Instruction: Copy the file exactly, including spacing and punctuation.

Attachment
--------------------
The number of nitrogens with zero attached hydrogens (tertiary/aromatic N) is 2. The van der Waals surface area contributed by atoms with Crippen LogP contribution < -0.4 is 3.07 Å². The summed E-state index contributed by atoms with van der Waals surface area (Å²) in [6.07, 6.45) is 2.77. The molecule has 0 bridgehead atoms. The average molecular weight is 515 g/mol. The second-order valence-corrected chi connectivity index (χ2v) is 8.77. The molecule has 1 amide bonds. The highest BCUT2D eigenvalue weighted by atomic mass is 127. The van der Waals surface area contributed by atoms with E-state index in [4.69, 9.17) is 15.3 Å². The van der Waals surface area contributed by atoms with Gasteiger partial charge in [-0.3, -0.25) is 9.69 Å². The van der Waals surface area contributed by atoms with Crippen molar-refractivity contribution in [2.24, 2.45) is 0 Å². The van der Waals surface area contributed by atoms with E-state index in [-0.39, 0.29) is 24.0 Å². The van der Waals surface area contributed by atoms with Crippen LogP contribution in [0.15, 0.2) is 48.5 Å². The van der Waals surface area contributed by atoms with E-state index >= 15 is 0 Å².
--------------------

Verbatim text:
The number of nitrogens with zero attached hydrogens (tertiary/aromatic N) is 2. The van der Waals surface area contributed by atoms with Crippen LogP contribution < -0.4 is 3.07 Å². The summed E-state index contributed by atoms with van der Waals surface area (Å²) in [6.07, 6.45) is 2.77. The molecule has 0 bridgehead atoms. The average molecular weight is 515 g/mol. The second-order valence-corrected chi connectivity index (χ2v) is 8.77. The molecule has 1 amide bonds. The highest BCUT2D eigenvalue weighted by atomic mass is 127. The van der Waals surface area contributed by atoms with E-state index in [4.69, 9.17) is 15.3 Å². The van der Waals surface area contributed by atoms with Gasteiger partial charge in [-0.3, -0.25) is 9.69 Å². The van der Waals surface area contributed by atoms with Crippen molar-refractivity contribution in [2.24, 2.45) is 0 Å². The van der Waals surface area contributed by atoms with E-state index in [-0.39, 0.29) is 24.0 Å². The van der Waals surface area contributed by atoms with Crippen LogP contribution in [0.15, 0.2) is 48.5 Å². The van der Waals surface area contributed by atoms with E-state index >= 15 is 0 Å².